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Microsoft takes UK TV soap offensive

Deirdre, Beal, Ken could help counter organised crime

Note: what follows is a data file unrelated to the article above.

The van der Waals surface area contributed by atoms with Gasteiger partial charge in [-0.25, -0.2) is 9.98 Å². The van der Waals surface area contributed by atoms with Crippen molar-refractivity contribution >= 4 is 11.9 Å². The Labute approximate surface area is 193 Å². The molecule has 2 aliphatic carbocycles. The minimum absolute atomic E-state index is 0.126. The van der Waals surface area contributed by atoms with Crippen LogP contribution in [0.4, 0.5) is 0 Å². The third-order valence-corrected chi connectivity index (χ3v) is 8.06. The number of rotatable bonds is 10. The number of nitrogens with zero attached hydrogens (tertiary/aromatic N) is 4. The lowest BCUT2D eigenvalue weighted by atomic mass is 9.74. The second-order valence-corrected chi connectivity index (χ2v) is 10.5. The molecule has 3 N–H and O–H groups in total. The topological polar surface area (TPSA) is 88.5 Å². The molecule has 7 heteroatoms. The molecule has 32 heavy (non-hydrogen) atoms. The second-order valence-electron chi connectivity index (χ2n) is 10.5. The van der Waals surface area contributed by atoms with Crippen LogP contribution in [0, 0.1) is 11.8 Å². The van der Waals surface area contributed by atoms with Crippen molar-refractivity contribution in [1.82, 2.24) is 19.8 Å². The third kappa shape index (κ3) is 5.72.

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In a bid to stamp out piracy of its operating and application software piracy, Microsoft UK is hoping to persuade TV companies to include its message in popular soap operas. Julie Philpot, anti-piracy manager at Microsoft UK, revealed the plans at a meeting of the Personal Computer Association in Elstree last night. Philpott explained to the audience of system builders, distributors and PC companies that using pirated software not only cost Microsoft revenues but put money into the pockets of organised crime syndicates. Stealing software was not a trivial matter, she said, with organised crime choosing to counterfeit branded Microsoft markets rather than sell cocaine or heroin. Criminal gangs would rather make money from doing that than face the kind of prison sentences drug dealing attracted. For these reasons, Microsoft would try and re-inforce its anti-piracy message by getting popular TV soaps to include warnings in episodes of their programmes. She refused to be drawn on whether Microsoft was targeting Coronation Street, Eastenders, Brookside or Emmerdale. Philpott faced a lively debate after members of the trade association, faced with declining margins on PCs, asked her whether Microsoft could not publish recommended retail prices on its software so that they could have a better idea of whether products they were offered were grey market or possibly counterfeit products. Buying official product through established Microsoft channels sometimes meant that the software, particularly at the low end of the market, cost more than the entire system box. Philpott introduced a scheme for PCA members which would allow them to call a special 0800 free phone hotline to report possible distribution of pirated software. The scheme is intended to streamline the process of investigation, seizures and possible prosecutions. ®

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